Creating more purpose for content-light websites

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September 27, 2012

Not every company or designer has a lot to say. There are people who believe in letting a product or service speak for itself, and there are some folks who just downright don't talk much. Sometimes this can translate over to the web via sites that aren't extremely heavy on content.

The truth is, if a site isn't a blog or magazine, there may not be a ton to say. With blogs, there are articles for days and pictures and resources and things. Some companies that have been around for ever and have tons of products, but most don't. Even if you do prepare for lots of content, you should probably scale it down as not to scare an audience.

An issue that pops up a lot with these content-light sites is the way in which it's presented. Most times, these websites are extremely boring, informational and have very little purpose. That makes it hard to get people interested in your site and learning more about your product or service. In addtion, you're not going to get people returning or suggesting the site to friends.

What can you do to add some purpose? Whether you are a designer with a portfolio site or just a brand new company, you've got to add some purpose and 'jazz' to your website. A website can make or break you with potential customers, so you want to make sure you put the best foot forward.

What is purpose?

There has to be a reason you are creating a website. You don't just create an online presence for fun. And if it is for fun, then that is your purpose. Knowing this in a clear way is going to help you with your online presence. Distinguishing yourself and clarifying your purpose is integral in successful branding. Without that, you have nothing — you can't build successful customer relationships, sell your product or even be trusted. Having and knowing your purpose and the purpose of your website has to be the first step in maximizing.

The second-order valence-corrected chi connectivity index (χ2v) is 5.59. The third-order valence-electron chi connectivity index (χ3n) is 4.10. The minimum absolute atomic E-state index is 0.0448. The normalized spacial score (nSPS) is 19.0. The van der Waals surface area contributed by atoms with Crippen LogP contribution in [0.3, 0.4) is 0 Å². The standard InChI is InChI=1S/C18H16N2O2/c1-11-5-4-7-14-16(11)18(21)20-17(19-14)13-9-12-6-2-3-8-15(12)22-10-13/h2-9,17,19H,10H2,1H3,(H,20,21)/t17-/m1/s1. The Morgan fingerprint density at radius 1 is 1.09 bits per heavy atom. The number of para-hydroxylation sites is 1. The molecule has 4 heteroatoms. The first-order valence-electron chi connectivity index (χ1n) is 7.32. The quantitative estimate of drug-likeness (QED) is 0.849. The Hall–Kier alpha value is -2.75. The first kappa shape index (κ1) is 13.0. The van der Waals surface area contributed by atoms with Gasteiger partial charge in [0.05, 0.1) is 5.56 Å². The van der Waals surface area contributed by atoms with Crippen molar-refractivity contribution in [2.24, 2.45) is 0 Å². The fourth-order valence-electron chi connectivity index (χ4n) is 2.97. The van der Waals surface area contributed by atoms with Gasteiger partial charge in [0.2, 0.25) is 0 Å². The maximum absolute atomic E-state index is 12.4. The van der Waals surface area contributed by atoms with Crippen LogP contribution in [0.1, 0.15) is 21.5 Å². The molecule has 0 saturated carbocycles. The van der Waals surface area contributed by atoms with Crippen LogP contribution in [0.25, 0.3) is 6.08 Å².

So, how do you start?

Add interactivity and excitement

I know you have seen a website or page that was flat out boring. It's nothing exciting about clicking a link and seeing it just chug along to the next page. There's nothing fun about staring at text and a few pictures in a cookie-cutter layout. For some odd reason, when websites are light in content, it's as if people don't even try to be exciting with what they have.

That's unfortunate because these are the best and easiest sites to add fun and excitement. We already know you don't have much content, so find a great way to present it. Presentation is a large reason why people interact with things the way they do. If you want to attract an exciting bunch, then you've got to bring your own excitement.

There are tons of effects that make page transitions interesting. You can choose to use Flash or jQuery or whatever you feel most comfortable with. These effects aren't just cool but they make people continue coming back to your site and share your site.

In this day and age, the Internet exists to make sharing things easier. This is why social media is popular — Twitter, YouTube, Google+, FaceBook and more. All these sites make sharing easier and if your website is exciting enough, then it will be passed along what seems like the endless world wide web.

Add visuals

In referencing "content", many people tend to believe we're discussing the amount of copy on a website. While that's true, content also involves pictures and video. When your copy content is low, people tend to go low on the visuals as well. I say do the exact opposite.

If you're lacking in one area, attempt to make it up in another. I see many of these low content sites just give up on making a great website because they feel like there's nothing to use. Adding visuals can be as easy as picking up a photographer, a graphic designer, or even using some stock video or photo. Let the creativity flow and make something worth viewing.